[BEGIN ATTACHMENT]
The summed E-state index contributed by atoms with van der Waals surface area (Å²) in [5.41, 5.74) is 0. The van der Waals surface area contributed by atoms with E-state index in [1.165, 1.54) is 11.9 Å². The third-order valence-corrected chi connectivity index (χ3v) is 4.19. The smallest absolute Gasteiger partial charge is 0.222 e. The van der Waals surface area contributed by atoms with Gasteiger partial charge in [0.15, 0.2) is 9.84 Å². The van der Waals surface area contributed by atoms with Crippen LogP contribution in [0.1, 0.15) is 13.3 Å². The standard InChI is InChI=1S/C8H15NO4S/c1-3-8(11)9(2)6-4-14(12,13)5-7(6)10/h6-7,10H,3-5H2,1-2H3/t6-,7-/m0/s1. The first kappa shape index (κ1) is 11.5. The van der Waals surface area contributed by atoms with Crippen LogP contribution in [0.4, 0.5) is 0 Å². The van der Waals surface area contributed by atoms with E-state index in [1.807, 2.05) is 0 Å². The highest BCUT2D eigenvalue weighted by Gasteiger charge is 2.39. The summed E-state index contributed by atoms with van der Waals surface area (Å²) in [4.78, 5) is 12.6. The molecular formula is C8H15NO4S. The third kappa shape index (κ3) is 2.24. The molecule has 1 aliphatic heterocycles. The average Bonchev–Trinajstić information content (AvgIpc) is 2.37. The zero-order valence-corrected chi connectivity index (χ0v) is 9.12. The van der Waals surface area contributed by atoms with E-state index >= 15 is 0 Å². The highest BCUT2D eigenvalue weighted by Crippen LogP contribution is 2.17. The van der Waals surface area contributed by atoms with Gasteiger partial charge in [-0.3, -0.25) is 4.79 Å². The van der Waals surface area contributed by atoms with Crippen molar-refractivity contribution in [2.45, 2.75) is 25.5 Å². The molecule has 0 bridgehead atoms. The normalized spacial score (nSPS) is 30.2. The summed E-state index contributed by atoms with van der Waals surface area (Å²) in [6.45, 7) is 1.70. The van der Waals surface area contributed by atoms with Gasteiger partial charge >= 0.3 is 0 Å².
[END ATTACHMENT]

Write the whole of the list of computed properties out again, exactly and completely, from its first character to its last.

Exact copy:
The summed E-state index contributed by atoms with van der Waals surface area (Å²) in [5.41, 5.74) is 0. The van der Waals surface area contributed by atoms with E-state index in [1.165, 1.54) is 11.9 Å². The third-order valence-corrected chi connectivity index (χ3v) is 4.19. The smallest absolute Gasteiger partial charge is 0.222 e. The van der Waals surface area contributed by atoms with Gasteiger partial charge in [0.15, 0.2) is 9.84 Å². The van der Waals surface area contributed by atoms with Crippen LogP contribution in [0.1, 0.15) is 13.3 Å². The standard InChI is InChI=1S/C8H15NO4S/c1-3-8(11)9(2)6-4-14(12,13)5-7(6)10/h6-7,10H,3-5H2,1-2H3/t6-,7-/m0/s1. The first kappa shape index (κ1) is 11.5. The van der Waals surface area contributed by atoms with Crippen LogP contribution in [0.4, 0.5) is 0 Å². The van der Waals surface area contributed by atoms with E-state index in [1.807, 2.05) is 0 Å². The highest BCUT2D eigenvalue weighted by Gasteiger charge is 2.39. The summed E-state index contributed by atoms with van der Waals surface area (Å²) in [4.78, 5) is 12.6. The molecular formula is C8H15NO4S. The third kappa shape index (κ3) is 2.24. The molecule has 1 aliphatic heterocycles. The average Bonchev–Trinajstić information content (AvgIpc) is 2.37. The zero-order valence-corrected chi connectivity index (χ0v) is 9.12. The van der Waals surface area contributed by atoms with E-state index >= 15 is 0 Å². The highest BCUT2D eigenvalue weighted by Crippen LogP contribution is 2.17. The van der Waals surface area contributed by atoms with Gasteiger partial charge in [-0.3, -0.25) is 4.79 Å². The van der Waals surface area contributed by atoms with Crippen molar-refractivity contribution in [2.45, 2.75) is 25.5 Å². The molecule has 0 bridgehead atoms. The normalized spacial score (nSPS) is 30.2. The summed E-state index contributed by atoms with van der Waals surface area (Å²) in [6.45, 7) is 1.70. The van der Waals surface area contributed by atoms with Gasteiger partial charge >= 0.3 is 0 Å².